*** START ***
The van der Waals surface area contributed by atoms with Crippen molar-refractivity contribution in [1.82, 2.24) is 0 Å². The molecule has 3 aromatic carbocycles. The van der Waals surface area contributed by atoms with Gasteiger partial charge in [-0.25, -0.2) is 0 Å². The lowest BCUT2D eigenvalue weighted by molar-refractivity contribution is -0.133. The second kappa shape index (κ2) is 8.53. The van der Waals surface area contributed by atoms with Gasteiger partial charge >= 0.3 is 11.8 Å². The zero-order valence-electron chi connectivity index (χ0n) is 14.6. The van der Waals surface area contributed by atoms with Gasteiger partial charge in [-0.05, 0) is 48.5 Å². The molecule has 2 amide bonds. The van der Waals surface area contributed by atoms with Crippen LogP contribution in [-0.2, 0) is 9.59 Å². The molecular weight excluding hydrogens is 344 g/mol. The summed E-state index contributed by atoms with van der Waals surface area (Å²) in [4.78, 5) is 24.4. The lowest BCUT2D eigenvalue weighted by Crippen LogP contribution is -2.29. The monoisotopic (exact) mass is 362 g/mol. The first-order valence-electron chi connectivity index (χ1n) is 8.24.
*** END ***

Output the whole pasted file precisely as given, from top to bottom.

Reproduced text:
The van der Waals surface area contributed by atoms with Crippen molar-refractivity contribution in [1.82, 2.24) is 0 Å². The molecule has 3 aromatic carbocycles. The van der Waals surface area contributed by atoms with Gasteiger partial charge in [-0.25, -0.2) is 0 Å². The lowest BCUT2D eigenvalue weighted by molar-refractivity contribution is -0.133. The second kappa shape index (κ2) is 8.53. The van der Waals surface area contributed by atoms with Gasteiger partial charge >= 0.3 is 11.8 Å². The zero-order valence-electron chi connectivity index (χ0n) is 14.6. The van der Waals surface area contributed by atoms with Gasteiger partial charge in [-0.05, 0) is 48.5 Å². The molecule has 2 amide bonds. The van der Waals surface area contributed by atoms with Crippen LogP contribution in [-0.2, 0) is 9.59 Å². The molecular weight excluding hydrogens is 344 g/mol. The summed E-state index contributed by atoms with van der Waals surface area (Å²) in [4.78, 5) is 24.4. The lowest BCUT2D eigenvalue weighted by Crippen LogP contribution is -2.29. The monoisotopic (exact) mass is 362 g/mol. The first-order valence-electron chi connectivity index (χ1n) is 8.24.